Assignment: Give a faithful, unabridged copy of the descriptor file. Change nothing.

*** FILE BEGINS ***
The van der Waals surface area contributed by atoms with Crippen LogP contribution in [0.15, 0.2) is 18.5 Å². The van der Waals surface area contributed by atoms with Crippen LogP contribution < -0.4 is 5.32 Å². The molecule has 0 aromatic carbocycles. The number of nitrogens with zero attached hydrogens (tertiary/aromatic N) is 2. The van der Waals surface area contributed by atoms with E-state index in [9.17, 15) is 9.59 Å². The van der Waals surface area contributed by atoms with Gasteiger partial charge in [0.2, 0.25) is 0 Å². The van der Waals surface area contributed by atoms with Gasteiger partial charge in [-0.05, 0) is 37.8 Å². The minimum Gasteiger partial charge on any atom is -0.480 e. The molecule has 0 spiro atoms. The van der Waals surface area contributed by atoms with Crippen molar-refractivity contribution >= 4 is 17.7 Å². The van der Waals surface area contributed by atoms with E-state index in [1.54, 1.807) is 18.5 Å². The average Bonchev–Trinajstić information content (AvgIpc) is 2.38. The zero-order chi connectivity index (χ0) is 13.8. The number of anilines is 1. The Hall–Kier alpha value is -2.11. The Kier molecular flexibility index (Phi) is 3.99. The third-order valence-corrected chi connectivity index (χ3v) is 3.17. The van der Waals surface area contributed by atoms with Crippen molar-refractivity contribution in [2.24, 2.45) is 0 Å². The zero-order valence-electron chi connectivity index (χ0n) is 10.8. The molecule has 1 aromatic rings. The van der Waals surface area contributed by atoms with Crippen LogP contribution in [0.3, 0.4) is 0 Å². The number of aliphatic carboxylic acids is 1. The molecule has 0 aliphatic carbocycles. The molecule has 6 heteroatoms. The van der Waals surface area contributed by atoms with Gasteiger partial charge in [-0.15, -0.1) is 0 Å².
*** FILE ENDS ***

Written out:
The van der Waals surface area contributed by atoms with Crippen LogP contribution in [0.15, 0.2) is 18.5 Å². The van der Waals surface area contributed by atoms with Crippen LogP contribution < -0.4 is 5.32 Å². The molecule has 0 aromatic carbocycles. The number of nitrogens with zero attached hydrogens (tertiary/aromatic N) is 2. The van der Waals surface area contributed by atoms with E-state index in [9.17, 15) is 9.59 Å². The van der Waals surface area contributed by atoms with Gasteiger partial charge in [0.2, 0.25) is 0 Å². The van der Waals surface area contributed by atoms with Gasteiger partial charge in [-0.05, 0) is 37.8 Å². The minimum Gasteiger partial charge on any atom is -0.480 e. The molecule has 0 spiro atoms. The van der Waals surface area contributed by atoms with Crippen molar-refractivity contribution >= 4 is 17.7 Å². The van der Waals surface area contributed by atoms with E-state index in [1.54, 1.807) is 18.5 Å². The average Bonchev–Trinajstić information content (AvgIpc) is 2.38. The zero-order chi connectivity index (χ0) is 13.8. The number of anilines is 1. The Hall–Kier alpha value is -2.11. The Kier molecular flexibility index (Phi) is 3.99. The third-order valence-corrected chi connectivity index (χ3v) is 3.17. The van der Waals surface area contributed by atoms with Crippen molar-refractivity contribution in [2.24, 2.45) is 0 Å². The zero-order valence-electron chi connectivity index (χ0n) is 10.8. The molecule has 1 aromatic rings. The van der Waals surface area contributed by atoms with Crippen LogP contribution in [0.3, 0.4) is 0 Å². The number of aliphatic carboxylic acids is 1. The molecule has 0 aliphatic carbocycles. The molecule has 6 heteroatoms. The van der Waals surface area contributed by atoms with Gasteiger partial charge in [-0.15, -0.1) is 0 Å².